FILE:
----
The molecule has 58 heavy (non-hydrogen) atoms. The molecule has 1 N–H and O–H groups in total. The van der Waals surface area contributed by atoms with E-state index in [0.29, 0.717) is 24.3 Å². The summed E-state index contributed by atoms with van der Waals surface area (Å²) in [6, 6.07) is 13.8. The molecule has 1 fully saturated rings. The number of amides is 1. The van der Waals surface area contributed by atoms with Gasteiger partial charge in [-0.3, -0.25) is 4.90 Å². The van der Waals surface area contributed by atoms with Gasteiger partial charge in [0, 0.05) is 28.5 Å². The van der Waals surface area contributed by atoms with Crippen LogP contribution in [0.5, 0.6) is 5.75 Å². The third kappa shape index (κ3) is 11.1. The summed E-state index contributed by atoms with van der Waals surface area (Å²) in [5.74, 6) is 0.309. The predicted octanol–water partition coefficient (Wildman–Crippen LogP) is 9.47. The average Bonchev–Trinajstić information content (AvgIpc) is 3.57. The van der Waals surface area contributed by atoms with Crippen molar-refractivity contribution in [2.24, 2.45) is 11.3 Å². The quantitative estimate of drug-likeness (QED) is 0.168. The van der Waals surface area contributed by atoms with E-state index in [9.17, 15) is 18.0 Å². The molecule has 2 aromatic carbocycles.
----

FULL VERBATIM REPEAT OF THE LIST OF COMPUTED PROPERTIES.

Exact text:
The molecule has 58 heavy (non-hydrogen) atoms. The molecule has 1 N–H and O–H groups in total. The van der Waals surface area contributed by atoms with E-state index in [0.29, 0.717) is 24.3 Å². The summed E-state index contributed by atoms with van der Waals surface area (Å²) in [6, 6.07) is 13.8. The molecule has 1 fully saturated rings. The number of amides is 1. The van der Waals surface area contributed by atoms with Gasteiger partial charge in [-0.3, -0.25) is 4.90 Å². The van der Waals surface area contributed by atoms with Gasteiger partial charge in [0, 0.05) is 28.5 Å². The van der Waals surface area contributed by atoms with Crippen LogP contribution in [0.5, 0.6) is 5.75 Å². The third kappa shape index (κ3) is 11.1. The summed E-state index contributed by atoms with van der Waals surface area (Å²) in [5.74, 6) is 0.309. The predicted octanol–water partition coefficient (Wildman–Crippen LogP) is 9.47. The average Bonchev–Trinajstić information content (AvgIpc) is 3.57. The van der Waals surface area contributed by atoms with Crippen molar-refractivity contribution in [2.24, 2.45) is 11.3 Å². The quantitative estimate of drug-likeness (QED) is 0.168. The van der Waals surface area contributed by atoms with E-state index in [9.17, 15) is 18.0 Å². The molecule has 2 aromatic carbocycles.